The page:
The Foreign universities bill 2010 has attracted lot of curiosity and interest from media and universities to assess its potency and implications. The bill is still pending after three years and it is pretty much written off. However, the recent executive order by the University Grants Commission allowing foreign universities to enter India has reignited the curiosity. In my commentary article “How to Engage Foreign Universities in India” published in Business Standard, I argue that the optimism is unfounded and it will again be a non-starter. The proposed order is not aligned with the reality of global higher education and the needs of Indian higher education. Here is the excerpt.
Will foreign universities establish campuses in India? This has been one of the recurring questions over the last few years. Unfortunately, not only the question but also the corresponding answers have been far from the reality of global higher education and its fit with the needs of India.
The proposal of allowing foreign universities through an executive order of the University Grants Commission, bypassing the pending Bill, is one such recent development. Like the Bill, the intention of the proposal to allow foreign universities is laudable. However, the execution is still questionable on at least three grounds: it lacks understanding of the segments of foreign institutions and creates impractical barriers to entry; does not recognise the diversity of needs of India, and misses a perspective of transparency for student decision-making.
Here are three suggestions to better facilitate engagement of foreign universities in India:
Understand segments of foreign universities and eliminate impractical barriers to entry: Global higher education systems are diverse and within each system there are a wide range of institutions with varying missions and quality. However, there are two primary motives for institutions seeking to enter India – prestige or profit/revenue. Between these two extremes, there are many foreign institutions with a different mix of prestige and profit motives that can be broadly classified as prestige-enhancing, prestige-seeking and profit-maximizing.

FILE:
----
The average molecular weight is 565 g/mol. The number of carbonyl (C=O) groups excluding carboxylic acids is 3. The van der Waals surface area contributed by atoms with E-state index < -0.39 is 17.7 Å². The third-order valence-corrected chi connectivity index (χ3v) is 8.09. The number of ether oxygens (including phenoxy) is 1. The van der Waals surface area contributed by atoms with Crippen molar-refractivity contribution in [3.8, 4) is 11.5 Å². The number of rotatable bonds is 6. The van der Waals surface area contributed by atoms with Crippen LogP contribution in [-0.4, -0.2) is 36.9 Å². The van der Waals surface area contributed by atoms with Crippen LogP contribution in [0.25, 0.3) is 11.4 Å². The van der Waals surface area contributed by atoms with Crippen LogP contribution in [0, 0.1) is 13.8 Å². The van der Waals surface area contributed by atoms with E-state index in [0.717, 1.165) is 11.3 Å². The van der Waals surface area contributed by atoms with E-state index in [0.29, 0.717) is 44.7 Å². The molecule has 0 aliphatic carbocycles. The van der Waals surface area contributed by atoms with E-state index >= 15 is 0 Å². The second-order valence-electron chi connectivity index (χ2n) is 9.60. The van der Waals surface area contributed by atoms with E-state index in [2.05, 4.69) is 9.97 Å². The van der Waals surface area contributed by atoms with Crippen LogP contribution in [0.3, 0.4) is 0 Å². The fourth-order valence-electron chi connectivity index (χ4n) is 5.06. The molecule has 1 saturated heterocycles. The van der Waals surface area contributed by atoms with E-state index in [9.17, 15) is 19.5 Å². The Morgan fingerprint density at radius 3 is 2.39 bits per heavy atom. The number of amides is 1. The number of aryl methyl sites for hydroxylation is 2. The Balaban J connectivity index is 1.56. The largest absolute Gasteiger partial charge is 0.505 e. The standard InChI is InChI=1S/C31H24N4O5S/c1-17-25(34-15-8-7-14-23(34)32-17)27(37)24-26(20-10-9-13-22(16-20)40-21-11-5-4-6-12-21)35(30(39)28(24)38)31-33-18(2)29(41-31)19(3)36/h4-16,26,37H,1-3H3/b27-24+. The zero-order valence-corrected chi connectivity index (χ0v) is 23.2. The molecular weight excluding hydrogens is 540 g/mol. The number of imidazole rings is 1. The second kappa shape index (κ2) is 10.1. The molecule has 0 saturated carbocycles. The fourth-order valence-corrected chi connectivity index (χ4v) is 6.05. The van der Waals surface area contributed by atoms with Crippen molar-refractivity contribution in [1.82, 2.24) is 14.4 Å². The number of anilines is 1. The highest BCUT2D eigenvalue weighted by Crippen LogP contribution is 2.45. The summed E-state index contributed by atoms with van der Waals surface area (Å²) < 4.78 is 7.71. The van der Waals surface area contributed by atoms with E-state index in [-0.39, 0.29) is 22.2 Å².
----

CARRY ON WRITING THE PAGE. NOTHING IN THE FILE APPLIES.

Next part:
Prestige-enhancing: This segment of top-ranked universities is not interested in India as a source of revenue and would not establish full-fledged campuses in India. However, they would be keen on establishing partnerships with universities in the form of student exchanges, faculty exchanges and collaborative research projects.
Prestige-seeking: This next tier of institutions seeks internationalisation to build their prestige and, at the same time, seeks opportunities to enhance revenue. They are more likely to engage in more extensive arrangements including joint degrees and twinning programmes and are still constrained by investments needed in establishing campuses.
Profit-maximising: These institutions are primarily looking for additional sources of revenue/profit through quicker increase in enrollments. This segment aims to address the mass market of students. Many are quite keen on coming to India; however, current policy directions indicate that for-profit institutions will not be allowed in India.
Current policy directions are attempting to attract only the prestige-enhancing segment by creating requirements such as requirement of a deposit of Rs 25 crore or a world ranking of being among the top 400 institutions or not-for-profit status. These requirements are not only impractical, but also fail to leverage the opportunities from other segments.
While it is imperative to ensure that quality is maintained and profiteering is contained, the requirements are missing the diversity of institutions across the world – what are their motivations to be in India and what role they can play? For example, there are many private liberal arts colleges in the US that are not listed in the top 400 but have a great potential to improve the quality of three-year degrees in India.
Dr. Rahul Choudaha